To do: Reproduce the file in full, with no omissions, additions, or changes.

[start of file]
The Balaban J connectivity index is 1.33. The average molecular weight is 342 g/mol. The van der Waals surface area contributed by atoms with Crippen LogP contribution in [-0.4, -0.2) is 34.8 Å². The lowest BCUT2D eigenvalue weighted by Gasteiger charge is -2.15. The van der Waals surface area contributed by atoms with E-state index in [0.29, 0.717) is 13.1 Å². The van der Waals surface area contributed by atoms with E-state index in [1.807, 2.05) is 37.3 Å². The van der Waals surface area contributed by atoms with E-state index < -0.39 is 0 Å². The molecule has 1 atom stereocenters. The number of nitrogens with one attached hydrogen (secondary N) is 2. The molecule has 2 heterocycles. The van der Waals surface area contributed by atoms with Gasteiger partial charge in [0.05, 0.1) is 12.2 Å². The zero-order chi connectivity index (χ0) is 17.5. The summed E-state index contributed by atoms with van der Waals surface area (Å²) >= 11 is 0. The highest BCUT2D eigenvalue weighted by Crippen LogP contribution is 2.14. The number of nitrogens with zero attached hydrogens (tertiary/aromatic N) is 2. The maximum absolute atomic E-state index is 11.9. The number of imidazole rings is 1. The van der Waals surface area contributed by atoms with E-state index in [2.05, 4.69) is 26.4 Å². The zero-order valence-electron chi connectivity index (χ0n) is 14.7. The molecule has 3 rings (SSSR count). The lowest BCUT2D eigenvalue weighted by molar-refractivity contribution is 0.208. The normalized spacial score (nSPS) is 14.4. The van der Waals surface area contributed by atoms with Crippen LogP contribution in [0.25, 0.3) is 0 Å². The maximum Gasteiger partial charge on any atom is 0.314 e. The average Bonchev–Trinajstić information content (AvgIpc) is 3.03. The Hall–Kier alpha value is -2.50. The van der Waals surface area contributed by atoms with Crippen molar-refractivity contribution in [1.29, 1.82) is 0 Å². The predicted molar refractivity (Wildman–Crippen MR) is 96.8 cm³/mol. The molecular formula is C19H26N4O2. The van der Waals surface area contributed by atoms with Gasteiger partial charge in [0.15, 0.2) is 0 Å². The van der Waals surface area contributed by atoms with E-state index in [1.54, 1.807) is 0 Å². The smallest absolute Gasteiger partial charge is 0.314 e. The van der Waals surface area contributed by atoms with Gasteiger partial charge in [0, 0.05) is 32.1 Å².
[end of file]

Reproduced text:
The Balaban J connectivity index is 1.33. The average molecular weight is 342 g/mol. The van der Waals surface area contributed by atoms with Crippen LogP contribution in [-0.4, -0.2) is 34.8 Å². The lowest BCUT2D eigenvalue weighted by Gasteiger charge is -2.15. The van der Waals surface area contributed by atoms with E-state index in [0.29, 0.717) is 13.1 Å². The van der Waals surface area contributed by atoms with E-state index in [1.807, 2.05) is 37.3 Å². The van der Waals surface area contributed by atoms with E-state index < -0.39 is 0 Å². The molecule has 1 atom stereocenters. The number of nitrogens with one attached hydrogen (secondary N) is 2. The molecule has 2 heterocycles. The van der Waals surface area contributed by atoms with Gasteiger partial charge in [0.05, 0.1) is 12.2 Å². The zero-order chi connectivity index (χ0) is 17.5. The summed E-state index contributed by atoms with van der Waals surface area (Å²) >= 11 is 0. The highest BCUT2D eigenvalue weighted by Crippen LogP contribution is 2.14. The number of nitrogens with zero attached hydrogens (tertiary/aromatic N) is 2. The maximum absolute atomic E-state index is 11.9. The number of imidazole rings is 1. The van der Waals surface area contributed by atoms with E-state index in [2.05, 4.69) is 26.4 Å². The zero-order valence-electron chi connectivity index (χ0n) is 14.7. The molecule has 3 rings (SSSR count). The lowest BCUT2D eigenvalue weighted by molar-refractivity contribution is 0.208. The normalized spacial score (nSPS) is 14.4. The van der Waals surface area contributed by atoms with Crippen LogP contribution in [0.25, 0.3) is 0 Å². The maximum Gasteiger partial charge on any atom is 0.314 e. The average Bonchev–Trinajstić information content (AvgIpc) is 3.03. The Hall–Kier alpha value is -2.50. The van der Waals surface area contributed by atoms with Crippen molar-refractivity contribution in [1.29, 1.82) is 0 Å². The predicted molar refractivity (Wildman–Crippen MR) is 96.8 cm³/mol. The molecular formula is C19H26N4O2. The van der Waals surface area contributed by atoms with Gasteiger partial charge in [0.15, 0.2) is 0 Å². The van der Waals surface area contributed by atoms with E-state index in [1.54, 1.807) is 0 Å². The smallest absolute Gasteiger partial charge is 0.314 e. The van der Waals surface area contributed by atoms with Gasteiger partial charge in [0, 0.05) is 32.1 Å².